The risk of mudflows formed this way is especially high along rivers downstream from Mount Rainier, because of the large population on floodplains, the huge weakened edifice of the volcano, and a long history of large flows that occurred when the volcano was otherwise dormant.
Q: How can residents who live near volcanoes prepare for future eruptions?
A: Residents can obtain copies of USGS volcano-hazard reports to determine whether they live or work in areas at risk from volcanic activity. Everyone should plan how they and their family will respond to a natural disaster, including unrest or eruptive activity at nearby volcanoes. Preparation might include knowing where to go when family members are separated, where to go for emergency housing, what emergency supplies to keep on hand, and how to be self sufficient for several days, as recommended by local emergency management agencies. Residents who live within 100 miles of a volcano should also find out what their local officials are doing to prepare their community for the possibility of renewed volcanic activity. Lastly, enjoy the scenic, recreational, and inspirational benefits of living near an active volcano!
Q: How does the USGS provide eruption warnings?
A: The USGS volcano observatories post updates about volcanic activity on our web site. Information about our alert system is available online.
If activity at a volcano increases, we provide hazards-zone maps and other information about the frequency of eruptions and extent of specific hazards to public officials, land-use planners, and emergency-management agencies. The assessments we've already completed are available online in our hazard assessments section. The USGS works with the Federal Aviation Administration and National Weather Service to provide airline pilots with timely information about hazardous volcanic ash clouds.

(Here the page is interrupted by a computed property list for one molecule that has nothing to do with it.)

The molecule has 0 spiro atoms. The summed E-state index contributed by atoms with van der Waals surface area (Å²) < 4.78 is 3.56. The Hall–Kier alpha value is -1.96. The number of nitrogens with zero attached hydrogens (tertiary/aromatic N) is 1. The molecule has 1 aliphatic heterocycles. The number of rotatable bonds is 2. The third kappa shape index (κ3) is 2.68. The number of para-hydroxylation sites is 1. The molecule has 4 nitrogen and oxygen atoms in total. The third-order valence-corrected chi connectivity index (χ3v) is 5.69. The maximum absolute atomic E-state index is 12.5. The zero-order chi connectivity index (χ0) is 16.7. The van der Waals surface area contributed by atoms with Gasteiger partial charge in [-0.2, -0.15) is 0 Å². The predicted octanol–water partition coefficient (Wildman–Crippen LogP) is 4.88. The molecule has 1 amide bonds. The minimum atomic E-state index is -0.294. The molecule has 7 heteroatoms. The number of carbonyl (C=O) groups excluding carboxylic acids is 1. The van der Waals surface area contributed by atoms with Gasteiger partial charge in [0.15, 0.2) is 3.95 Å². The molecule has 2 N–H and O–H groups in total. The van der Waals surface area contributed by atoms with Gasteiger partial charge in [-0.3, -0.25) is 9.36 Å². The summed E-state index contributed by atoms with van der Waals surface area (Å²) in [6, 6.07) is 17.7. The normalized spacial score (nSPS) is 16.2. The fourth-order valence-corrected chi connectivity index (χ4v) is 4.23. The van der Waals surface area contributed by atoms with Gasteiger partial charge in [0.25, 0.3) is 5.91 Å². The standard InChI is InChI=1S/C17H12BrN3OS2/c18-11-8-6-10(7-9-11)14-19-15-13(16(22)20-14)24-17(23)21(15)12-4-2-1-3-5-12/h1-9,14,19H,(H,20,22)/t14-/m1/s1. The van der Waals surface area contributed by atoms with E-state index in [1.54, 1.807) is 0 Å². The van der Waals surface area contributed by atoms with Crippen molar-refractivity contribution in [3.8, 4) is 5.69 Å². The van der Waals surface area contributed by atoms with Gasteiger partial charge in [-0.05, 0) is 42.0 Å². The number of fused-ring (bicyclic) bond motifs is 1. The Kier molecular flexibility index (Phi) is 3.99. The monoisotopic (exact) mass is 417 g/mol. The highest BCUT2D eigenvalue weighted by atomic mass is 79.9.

When communities are at risk, scientists give hazards information directly to public officials to help them make decisions about land-use or evacuations. Unlike what is often portrayed in movies, warnings are delivered only after a thorough analysis of all existing information and careful consultation among members of the USGS response team. Our goal is always to keep natural processes from becoming natural disasters.
Q: How many active volcanoes are there in the United States?
A: There are about 169 volcanoes in the United States that scientists consider active. Most of these are located in Alaska, where eruptions occur virtually every year. Others are located throughout the west and in Hawaii (see our Volcano Activity Map for their locations). Kilauea volcano in Hawaii is one of the most active volcanoes on Earth. It has been erupting almost continuously since 1983!
Q: How many active volcanoes are there on Earth?
A: There are about 1500 potentially active volcanoes worldwide, aside from the continuous belt of volcanoes on the ocean floor. About 500 of these have erupted in historical time. Many of these are located along the Pacific Rim in what is known as the "Ring of Fire." In the U.S., volcanoes in the Cascade Range and Alaska (Aleutian volcanic chain) are part of the Ring, while Hawaiian volcanoes form over a "hot spot" near the center of the Ring.